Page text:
The tell-all-test could save your life

Simple test tells you medications to avoid, identifies gene mutations

JACKSONVILLE, Fla. – If you're feeling tired or sick all the time, there's a tell-all-test that could help identify why -- even tell you if could face adverse reactions from popular medications. And as we found out, a lot of people may not know this simple test is available.

Because I had some of these symptoms, I took the test.

These issues are more common than you may think. First off, four out of 10 people are living with a gene deficiency that could be the cause of feeling tired or getting sick. The deficiency could lead to dozens of other health problems, too. This test can identify that.

According to the Food and Drug Administration, adverse reactions to prescription drugs is the fourth leading cause of death -- beating out car accidents and diabetes. Each year, over 2 million people have bad reactions, and this test can help identify this as well before it happens to you.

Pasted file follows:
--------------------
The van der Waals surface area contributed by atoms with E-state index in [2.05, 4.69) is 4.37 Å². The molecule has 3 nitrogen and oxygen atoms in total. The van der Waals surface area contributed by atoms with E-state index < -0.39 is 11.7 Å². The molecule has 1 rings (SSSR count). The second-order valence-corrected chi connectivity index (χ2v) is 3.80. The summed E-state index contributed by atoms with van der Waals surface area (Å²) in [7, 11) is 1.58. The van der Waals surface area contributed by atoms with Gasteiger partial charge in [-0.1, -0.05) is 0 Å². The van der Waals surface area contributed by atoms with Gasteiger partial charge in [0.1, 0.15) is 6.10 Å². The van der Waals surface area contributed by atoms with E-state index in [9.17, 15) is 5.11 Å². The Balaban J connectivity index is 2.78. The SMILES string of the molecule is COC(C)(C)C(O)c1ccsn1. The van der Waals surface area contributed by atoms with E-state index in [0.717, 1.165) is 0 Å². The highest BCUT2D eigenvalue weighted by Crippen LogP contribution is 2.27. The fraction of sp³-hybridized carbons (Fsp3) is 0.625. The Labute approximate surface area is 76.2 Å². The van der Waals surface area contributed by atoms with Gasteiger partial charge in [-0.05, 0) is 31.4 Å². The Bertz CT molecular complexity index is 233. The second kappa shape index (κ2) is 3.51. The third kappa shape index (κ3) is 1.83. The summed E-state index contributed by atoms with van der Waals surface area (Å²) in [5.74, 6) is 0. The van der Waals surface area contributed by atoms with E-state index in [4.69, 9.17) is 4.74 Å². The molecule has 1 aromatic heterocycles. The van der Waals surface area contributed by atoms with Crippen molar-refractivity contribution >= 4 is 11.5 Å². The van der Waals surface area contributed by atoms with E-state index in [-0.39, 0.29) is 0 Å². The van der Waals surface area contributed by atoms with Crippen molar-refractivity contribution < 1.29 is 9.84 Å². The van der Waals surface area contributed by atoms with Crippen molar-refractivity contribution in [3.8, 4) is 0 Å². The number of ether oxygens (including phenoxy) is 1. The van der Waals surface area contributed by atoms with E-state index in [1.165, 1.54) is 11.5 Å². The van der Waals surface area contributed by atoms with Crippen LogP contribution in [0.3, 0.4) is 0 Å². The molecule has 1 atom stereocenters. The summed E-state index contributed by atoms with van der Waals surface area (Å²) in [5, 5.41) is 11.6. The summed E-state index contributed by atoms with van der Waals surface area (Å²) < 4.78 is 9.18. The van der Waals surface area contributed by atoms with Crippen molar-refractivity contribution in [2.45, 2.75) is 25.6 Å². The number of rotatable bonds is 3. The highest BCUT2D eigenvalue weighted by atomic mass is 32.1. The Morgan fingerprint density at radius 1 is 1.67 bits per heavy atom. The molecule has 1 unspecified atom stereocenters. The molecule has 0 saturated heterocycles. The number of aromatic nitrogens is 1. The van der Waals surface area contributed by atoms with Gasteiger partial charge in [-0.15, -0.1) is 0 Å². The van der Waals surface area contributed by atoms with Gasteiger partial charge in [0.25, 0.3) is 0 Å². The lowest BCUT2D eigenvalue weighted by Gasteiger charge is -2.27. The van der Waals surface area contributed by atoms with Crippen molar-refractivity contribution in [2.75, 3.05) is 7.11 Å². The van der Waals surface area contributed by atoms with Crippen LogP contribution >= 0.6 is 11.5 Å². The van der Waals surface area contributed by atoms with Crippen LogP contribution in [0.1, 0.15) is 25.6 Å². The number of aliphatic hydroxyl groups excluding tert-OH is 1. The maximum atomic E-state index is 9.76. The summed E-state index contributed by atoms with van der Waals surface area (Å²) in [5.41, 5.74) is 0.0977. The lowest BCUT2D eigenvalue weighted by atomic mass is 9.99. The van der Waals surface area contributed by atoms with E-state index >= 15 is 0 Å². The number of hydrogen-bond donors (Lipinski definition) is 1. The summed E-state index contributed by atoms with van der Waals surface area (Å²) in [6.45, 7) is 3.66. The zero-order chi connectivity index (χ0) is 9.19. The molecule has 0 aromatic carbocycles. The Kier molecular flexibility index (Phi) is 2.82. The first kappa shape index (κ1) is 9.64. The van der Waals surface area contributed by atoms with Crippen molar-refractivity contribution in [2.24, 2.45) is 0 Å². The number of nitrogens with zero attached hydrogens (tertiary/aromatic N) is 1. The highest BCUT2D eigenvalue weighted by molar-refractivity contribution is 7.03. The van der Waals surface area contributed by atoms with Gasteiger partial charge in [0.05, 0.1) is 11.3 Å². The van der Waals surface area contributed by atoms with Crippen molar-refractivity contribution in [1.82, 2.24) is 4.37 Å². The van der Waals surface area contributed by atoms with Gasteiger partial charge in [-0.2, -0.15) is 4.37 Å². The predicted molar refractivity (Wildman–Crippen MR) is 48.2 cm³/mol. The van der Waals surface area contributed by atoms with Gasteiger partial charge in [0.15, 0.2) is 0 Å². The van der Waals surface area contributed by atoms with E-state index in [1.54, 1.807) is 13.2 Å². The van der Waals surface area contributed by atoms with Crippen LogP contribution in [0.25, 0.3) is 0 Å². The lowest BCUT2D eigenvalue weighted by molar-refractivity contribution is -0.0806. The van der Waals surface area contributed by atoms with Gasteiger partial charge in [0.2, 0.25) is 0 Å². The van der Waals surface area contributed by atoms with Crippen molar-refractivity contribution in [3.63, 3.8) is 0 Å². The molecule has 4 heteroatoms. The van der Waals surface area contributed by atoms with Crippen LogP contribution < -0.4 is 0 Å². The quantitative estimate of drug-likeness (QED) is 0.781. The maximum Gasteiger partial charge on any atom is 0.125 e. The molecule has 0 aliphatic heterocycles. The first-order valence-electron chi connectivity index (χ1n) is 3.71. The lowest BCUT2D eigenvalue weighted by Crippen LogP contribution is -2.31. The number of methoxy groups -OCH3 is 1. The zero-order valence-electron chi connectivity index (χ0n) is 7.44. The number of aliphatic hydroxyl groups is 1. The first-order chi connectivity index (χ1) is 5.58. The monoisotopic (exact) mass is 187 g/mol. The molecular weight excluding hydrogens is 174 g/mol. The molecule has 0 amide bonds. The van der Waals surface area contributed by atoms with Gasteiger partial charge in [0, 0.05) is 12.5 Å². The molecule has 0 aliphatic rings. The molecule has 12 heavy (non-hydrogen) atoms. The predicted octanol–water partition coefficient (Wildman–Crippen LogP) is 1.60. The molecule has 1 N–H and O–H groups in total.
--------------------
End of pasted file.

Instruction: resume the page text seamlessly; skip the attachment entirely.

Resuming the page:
"We do medicine right now and it's called trial and error. No one will tell you that, but that's exactly what happens," said Todd Troxell, a Jacksonville pharmacist.

In his career, Troxell told News4Jax he has seen far too many patients get sick while taking medicine to get healthy.

"If you ask your physician if the medicine they give you is going to work, they cannot tell you that. They cannot not tell you that," Troxell explained.

Not unless you have specific information about your body, he added. It's something called pharmacogenetic testing. You swab the inside of your cheek, then send the sample to a lab -- like the one we used -- called Rxight. The test reveals information about your genes and how you react to hundreds of different medications.